I compiled an email for her with the available options (that we’re willing to consider: there are more high school options in the Toronto District School Board than I thought) and all of the application deadlines. The ball is in her court to choose which open house events she’d like to attend, and then where she wants to apply. It feels like a very small-scale version of the university decision she’ll have to make in four short years.
Wait. What? Four years?!?! That’s not much time. I think I’ll go give her an extra-long tuck-in now.
Ed. note: He’s back! Did you know that Mr. December’s posts get higher stats than mine do? Anyhow, enjoy the next instalment in his gripping tale of woebraveryevidence-based research.
In my last installment I talked about our initial journey, and how we started to hit a wall with our kids. I had never taught before (well, I was a teaching assistant in university,) so there was a lot of making things up as we went. One idea was to set crushing expectations in order to catch up quickly and justify our life choices (and perhaps even our social status.) So no choices, but plenty of rewards and punishments. We figured that even if this failed, we could shift the blame to the children by talking about “grit” a lot (Read any Prof Duckworth paper on grit – do you see now how your failures are your own fault?) Maybe we could enroll them in a relaxation course so that they could internalize that high-stress schooling is a normal, acceptable occurrence. Anyways, rewards and punishments seemed awesome, and we used this to get past the initial objections from our kids. We had a few more problems though:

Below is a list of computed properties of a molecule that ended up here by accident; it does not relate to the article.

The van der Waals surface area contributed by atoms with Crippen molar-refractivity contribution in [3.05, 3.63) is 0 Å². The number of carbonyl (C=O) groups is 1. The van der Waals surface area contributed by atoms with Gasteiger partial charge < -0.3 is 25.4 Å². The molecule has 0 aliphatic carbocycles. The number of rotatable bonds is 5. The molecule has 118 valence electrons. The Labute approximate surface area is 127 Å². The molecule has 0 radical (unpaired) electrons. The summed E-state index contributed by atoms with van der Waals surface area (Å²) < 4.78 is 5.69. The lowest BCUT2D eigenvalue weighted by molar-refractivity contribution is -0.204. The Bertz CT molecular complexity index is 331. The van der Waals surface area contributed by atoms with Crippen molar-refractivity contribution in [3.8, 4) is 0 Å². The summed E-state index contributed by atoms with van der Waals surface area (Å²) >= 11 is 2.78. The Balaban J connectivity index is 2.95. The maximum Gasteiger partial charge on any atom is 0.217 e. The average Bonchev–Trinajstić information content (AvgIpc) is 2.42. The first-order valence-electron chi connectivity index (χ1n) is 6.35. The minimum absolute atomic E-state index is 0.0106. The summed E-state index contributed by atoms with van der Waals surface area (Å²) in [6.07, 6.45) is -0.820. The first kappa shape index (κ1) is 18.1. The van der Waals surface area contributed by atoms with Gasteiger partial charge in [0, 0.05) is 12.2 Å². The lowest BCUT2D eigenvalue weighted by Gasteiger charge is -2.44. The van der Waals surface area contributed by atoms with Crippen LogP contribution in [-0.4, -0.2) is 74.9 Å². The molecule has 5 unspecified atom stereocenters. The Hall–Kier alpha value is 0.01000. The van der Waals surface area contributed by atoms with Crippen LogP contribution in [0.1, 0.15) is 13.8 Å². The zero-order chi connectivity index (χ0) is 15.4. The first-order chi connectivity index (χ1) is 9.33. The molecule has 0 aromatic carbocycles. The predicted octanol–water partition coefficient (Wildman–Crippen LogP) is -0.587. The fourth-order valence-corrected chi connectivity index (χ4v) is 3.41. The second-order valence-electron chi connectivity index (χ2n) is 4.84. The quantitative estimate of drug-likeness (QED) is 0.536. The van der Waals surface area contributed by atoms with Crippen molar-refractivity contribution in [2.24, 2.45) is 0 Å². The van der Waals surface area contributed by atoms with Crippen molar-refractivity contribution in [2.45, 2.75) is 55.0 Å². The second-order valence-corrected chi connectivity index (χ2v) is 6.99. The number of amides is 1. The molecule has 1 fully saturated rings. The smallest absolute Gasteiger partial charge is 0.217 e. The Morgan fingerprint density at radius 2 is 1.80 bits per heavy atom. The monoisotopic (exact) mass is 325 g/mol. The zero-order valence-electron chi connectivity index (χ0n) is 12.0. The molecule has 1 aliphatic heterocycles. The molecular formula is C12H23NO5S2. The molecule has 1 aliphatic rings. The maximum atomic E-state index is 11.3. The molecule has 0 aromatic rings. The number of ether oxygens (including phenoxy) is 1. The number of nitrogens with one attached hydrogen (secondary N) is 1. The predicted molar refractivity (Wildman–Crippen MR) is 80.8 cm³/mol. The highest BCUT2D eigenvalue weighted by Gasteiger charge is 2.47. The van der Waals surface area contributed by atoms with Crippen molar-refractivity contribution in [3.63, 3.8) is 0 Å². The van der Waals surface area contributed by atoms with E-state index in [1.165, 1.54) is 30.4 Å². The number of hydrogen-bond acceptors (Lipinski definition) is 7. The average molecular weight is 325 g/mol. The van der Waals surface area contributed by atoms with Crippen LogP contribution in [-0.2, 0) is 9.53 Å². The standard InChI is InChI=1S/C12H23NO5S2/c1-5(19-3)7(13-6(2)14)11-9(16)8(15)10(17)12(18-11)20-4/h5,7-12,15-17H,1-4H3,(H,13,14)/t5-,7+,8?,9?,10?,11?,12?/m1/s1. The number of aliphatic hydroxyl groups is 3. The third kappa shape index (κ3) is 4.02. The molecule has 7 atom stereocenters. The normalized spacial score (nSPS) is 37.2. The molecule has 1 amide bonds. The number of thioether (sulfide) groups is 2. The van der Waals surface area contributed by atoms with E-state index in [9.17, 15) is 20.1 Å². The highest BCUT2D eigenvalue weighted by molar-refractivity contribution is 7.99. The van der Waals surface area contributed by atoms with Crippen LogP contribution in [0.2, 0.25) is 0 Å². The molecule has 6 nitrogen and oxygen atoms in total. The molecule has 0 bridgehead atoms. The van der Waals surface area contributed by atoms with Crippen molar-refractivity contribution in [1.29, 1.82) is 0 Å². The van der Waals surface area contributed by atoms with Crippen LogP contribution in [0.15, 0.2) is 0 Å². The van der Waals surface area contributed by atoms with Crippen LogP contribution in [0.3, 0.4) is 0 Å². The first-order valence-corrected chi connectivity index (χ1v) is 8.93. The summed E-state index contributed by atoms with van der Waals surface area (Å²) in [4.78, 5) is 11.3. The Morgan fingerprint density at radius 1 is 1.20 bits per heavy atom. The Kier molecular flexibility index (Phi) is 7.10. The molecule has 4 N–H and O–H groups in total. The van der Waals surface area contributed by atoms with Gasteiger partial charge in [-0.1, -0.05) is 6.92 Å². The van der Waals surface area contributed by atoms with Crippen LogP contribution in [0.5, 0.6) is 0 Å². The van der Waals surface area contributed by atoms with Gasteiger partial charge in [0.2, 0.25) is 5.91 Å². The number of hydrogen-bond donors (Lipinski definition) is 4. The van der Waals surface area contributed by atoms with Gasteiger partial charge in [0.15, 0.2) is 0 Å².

No way to punish K: She didn’t like computer games, and didn’t need a lot from us. Rewards and punishments also don’t help when skills or structure are the issue (as opposed to motivation). Her stubbornness also meant without buy-in there would be no progress. Anyways, we quickly understood why her teachers made like Elsa and just Let It Go.
N was a relentless optimizer: He loves computer games, so taking them away was an effective punishment. But he’d do the absolute minimum, juuuuust enough to meet the bar, with the minimum learning. He’d also ask questions like “okay, if I don’t do that, how much screen time do I lose?” so he could weight his options, and once you got past a threshold he would simply say “well, I don’t get screens today, so I won’t do any work either”. So despite his brilliance, progress was hella slow, and we knew extended conflict would grind down our relationship with him over time.
R was mostly doing fine: She was a great writer but needed time to write stories not do worksheets. She was behind but compliant in math, but had a lot of trouble focusing. Rewards and punishments didn’t seem fitting here either.
E was only 5: We eventually enrolled her in part-time online school. We added in a bit of math, but mostly we figured, meh, she’s 5.
In the last post, we had some early successes but now needed a new philosophy. Fortunately for me, I have a secret weapon against ignorance: extensive research. I have a high capacity for technical detail, so I got a dozen books on education & homeschooling, which I read cover to cover, as well as many research papers and a few education websites (my favourite was Alfie Kohn’s blog).
You may not have the time or interest, so here is my summary of my learning:
Public schools suck. Schools suck, including private schools, which suck in different ways. Your school sucks, and the way your children are taught sucks. Grades suck, competition sucks, and coercion sucks. The rewards you gave that you thought made you better than other parents also suck. If you teach at a school, maybe you don’t suck personally, but you probably do, and just listen to this teacher of the year talk about how he sucks too so don’t feel too bad. Even if your kids don’t suck when they enter school, they will by the time they leave, and if they don’t suck by some miracle they’ll be anxious and unhappy, go into the wrong fields to please you, burn out and then hate you later.